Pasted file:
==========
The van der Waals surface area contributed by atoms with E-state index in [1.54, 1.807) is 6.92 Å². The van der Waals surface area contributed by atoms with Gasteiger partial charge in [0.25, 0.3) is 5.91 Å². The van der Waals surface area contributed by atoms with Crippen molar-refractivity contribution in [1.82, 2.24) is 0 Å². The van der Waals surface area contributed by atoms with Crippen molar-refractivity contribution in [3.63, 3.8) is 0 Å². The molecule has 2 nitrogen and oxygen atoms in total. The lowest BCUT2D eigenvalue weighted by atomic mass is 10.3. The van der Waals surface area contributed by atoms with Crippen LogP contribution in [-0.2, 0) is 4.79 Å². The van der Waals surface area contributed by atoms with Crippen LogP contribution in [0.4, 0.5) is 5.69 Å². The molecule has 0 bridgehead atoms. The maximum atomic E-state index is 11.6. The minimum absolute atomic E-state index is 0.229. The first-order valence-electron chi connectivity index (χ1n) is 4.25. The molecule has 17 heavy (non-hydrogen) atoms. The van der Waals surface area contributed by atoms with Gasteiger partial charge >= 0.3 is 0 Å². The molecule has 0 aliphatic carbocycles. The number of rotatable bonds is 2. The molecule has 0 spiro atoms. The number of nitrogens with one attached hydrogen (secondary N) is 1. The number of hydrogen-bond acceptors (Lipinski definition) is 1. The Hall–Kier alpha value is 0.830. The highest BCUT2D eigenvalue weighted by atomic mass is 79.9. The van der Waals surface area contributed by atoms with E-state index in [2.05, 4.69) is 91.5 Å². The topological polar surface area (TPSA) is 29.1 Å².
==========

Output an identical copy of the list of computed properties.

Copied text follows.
The van der Waals surface area contributed by atoms with E-state index in [1.54, 1.807) is 6.92 Å². The van der Waals surface area contributed by atoms with Gasteiger partial charge in [0.25, 0.3) is 5.91 Å². The van der Waals surface area contributed by atoms with Crippen molar-refractivity contribution in [1.82, 2.24) is 0 Å². The van der Waals surface area contributed by atoms with Crippen molar-refractivity contribution in [3.63, 3.8) is 0 Å². The molecule has 2 nitrogen and oxygen atoms in total. The lowest BCUT2D eigenvalue weighted by atomic mass is 10.3. The van der Waals surface area contributed by atoms with Crippen LogP contribution in [-0.2, 0) is 4.79 Å². The van der Waals surface area contributed by atoms with Crippen LogP contribution in [0.4, 0.5) is 5.69 Å². The molecule has 0 bridgehead atoms. The maximum atomic E-state index is 11.6. The minimum absolute atomic E-state index is 0.229. The first-order valence-electron chi connectivity index (χ1n) is 4.25. The molecule has 17 heavy (non-hydrogen) atoms. The van der Waals surface area contributed by atoms with Gasteiger partial charge >= 0.3 is 0 Å². The molecule has 0 aliphatic carbocycles. The number of rotatable bonds is 2. The molecule has 0 spiro atoms. The number of nitrogens with one attached hydrogen (secondary N) is 1. The number of hydrogen-bond acceptors (Lipinski definition) is 1. The Hall–Kier alpha value is 0.830. The highest BCUT2D eigenvalue weighted by atomic mass is 79.9. The van der Waals surface area contributed by atoms with E-state index in [2.05, 4.69) is 91.5 Å². The topological polar surface area (TPSA) is 29.1 Å².